Disposable Cameras: Their Design And Applications.

As a student of photography my first assignment was to build a pin-hole camera. I recommend the excercise highly as it effectively demystifies camera construction and puts you the photographer fully in charge of the instrument.

A camera is a light-tight box with an aperture at one end, which lets in light and a film, or digital sensor, at the opposite end of the box. A pin-hole camera has no lens, but instead has a small hole. It produces diffused images and requires a long exposure.

The amount of light reaching the film is regulated by either varying the size of the aperture, or the time that light is permitted to enter through it.

If the aperture is much larger than a pin-hole a lens must be used to focus light on the film, otherwise the image will be blurred.

Lenses make fast shutter speeds possible, and with a fast film and a wide aperture photographs of reasonable quality are possible even in poorly lit spaces.

Disposable cameras are today’s equivalent of the box cameras of past. George Eastman produced a simple preloaded camera in 1888 that put picture taking in to the hands of the common people. The cameras contained enough film for 100 exposures and were returned to the Kodak factory for processing.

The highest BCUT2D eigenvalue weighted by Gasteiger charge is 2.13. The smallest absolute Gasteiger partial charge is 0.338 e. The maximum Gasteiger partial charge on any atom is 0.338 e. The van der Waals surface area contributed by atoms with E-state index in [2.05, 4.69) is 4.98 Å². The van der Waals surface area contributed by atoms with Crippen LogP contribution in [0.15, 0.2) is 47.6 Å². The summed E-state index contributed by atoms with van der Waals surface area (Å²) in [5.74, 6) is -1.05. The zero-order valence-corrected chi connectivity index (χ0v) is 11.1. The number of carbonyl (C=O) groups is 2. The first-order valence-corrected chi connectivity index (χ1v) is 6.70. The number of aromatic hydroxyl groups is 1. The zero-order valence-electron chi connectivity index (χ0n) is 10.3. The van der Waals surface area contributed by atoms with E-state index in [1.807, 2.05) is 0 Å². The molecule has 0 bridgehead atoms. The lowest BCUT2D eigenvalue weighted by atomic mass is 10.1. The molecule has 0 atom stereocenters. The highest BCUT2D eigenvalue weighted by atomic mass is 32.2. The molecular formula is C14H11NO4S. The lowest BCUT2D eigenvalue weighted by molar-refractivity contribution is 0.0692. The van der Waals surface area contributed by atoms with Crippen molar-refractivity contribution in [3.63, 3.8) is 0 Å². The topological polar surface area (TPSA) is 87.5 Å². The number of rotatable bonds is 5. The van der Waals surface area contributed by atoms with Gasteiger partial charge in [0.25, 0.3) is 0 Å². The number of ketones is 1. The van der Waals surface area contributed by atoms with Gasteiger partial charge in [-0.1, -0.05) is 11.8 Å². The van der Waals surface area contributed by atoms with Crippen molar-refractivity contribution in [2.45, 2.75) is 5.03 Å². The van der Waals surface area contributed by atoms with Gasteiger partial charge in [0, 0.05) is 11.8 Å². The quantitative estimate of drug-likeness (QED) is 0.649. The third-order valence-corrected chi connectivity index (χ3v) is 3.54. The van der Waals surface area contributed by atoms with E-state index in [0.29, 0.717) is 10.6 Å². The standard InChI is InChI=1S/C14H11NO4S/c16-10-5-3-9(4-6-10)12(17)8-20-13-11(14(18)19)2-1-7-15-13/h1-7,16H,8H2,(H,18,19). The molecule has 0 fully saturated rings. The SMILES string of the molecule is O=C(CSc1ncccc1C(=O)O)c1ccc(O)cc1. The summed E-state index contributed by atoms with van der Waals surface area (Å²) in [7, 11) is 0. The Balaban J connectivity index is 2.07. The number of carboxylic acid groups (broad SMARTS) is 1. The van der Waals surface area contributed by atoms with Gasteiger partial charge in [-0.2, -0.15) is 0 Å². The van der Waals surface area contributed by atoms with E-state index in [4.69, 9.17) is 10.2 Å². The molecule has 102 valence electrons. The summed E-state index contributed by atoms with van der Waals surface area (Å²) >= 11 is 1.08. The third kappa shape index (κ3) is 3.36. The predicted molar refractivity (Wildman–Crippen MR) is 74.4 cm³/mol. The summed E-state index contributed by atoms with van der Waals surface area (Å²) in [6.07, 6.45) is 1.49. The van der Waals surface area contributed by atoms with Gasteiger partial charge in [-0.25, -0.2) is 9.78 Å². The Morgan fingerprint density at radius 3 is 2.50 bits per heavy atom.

Today’s disposable cameras contain highly sensitive film, which has a wide exposure latitude. This means that it will produce good pictures across a range of lighting conditions even though the camera is capable of just one shutter speed, and has a fixed lens aperture.

Some disposable cameras have a built in flash unit that may be enabled in poor lighting conditions.

A waterproof disposable film camera

A waterproof disposable film camera

A number of waterproof models are available. These have oversized controls, and viewfinders.Such cameras are quite good for street photography since they may be safely used in the rain and their plastic lens will most likely produce an ‘old-fashioned’ quality, especially if the images are later digitally manipulated in an editor such as Adobe Photoshop®.

Disposable cameras are fun to use in the sea, but not really suitable for underwater photography, which requires a quality camera fitted with an underwater housing.

Article copyright S. J. M. Bray ©2007

Kindly note: Photoshop® is a trademark of the Adobe Corporation.

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